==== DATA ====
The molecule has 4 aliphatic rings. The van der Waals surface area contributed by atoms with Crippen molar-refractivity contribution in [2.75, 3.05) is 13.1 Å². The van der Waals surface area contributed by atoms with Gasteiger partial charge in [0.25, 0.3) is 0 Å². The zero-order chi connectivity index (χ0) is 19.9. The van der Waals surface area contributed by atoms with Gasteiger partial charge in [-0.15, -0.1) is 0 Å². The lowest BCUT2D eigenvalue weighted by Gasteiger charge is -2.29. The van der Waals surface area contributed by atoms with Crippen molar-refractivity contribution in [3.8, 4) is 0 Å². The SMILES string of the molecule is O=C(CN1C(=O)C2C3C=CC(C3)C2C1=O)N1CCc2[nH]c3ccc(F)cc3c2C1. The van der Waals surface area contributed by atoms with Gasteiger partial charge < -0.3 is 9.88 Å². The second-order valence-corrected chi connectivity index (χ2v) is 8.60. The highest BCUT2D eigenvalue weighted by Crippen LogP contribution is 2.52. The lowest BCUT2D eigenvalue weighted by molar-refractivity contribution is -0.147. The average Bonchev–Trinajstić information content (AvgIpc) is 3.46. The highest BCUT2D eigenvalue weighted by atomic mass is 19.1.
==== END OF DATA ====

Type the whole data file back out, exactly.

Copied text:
The molecule has 4 aliphatic rings. The van der Waals surface area contributed by atoms with Crippen molar-refractivity contribution in [2.75, 3.05) is 13.1 Å². The van der Waals surface area contributed by atoms with Gasteiger partial charge in [0.25, 0.3) is 0 Å². The zero-order chi connectivity index (χ0) is 19.9. The van der Waals surface area contributed by atoms with Gasteiger partial charge in [-0.15, -0.1) is 0 Å². The lowest BCUT2D eigenvalue weighted by Gasteiger charge is -2.29. The van der Waals surface area contributed by atoms with Crippen molar-refractivity contribution in [3.8, 4) is 0 Å². The SMILES string of the molecule is O=C(CN1C(=O)C2C3C=CC(C3)C2C1=O)N1CCc2[nH]c3ccc(F)cc3c2C1. The van der Waals surface area contributed by atoms with Gasteiger partial charge < -0.3 is 9.88 Å². The second-order valence-corrected chi connectivity index (χ2v) is 8.60. The highest BCUT2D eigenvalue weighted by Crippen LogP contribution is 2.52. The lowest BCUT2D eigenvalue weighted by molar-refractivity contribution is -0.147. The average Bonchev–Trinajstić information content (AvgIpc) is 3.46. The highest BCUT2D eigenvalue weighted by atomic mass is 19.1.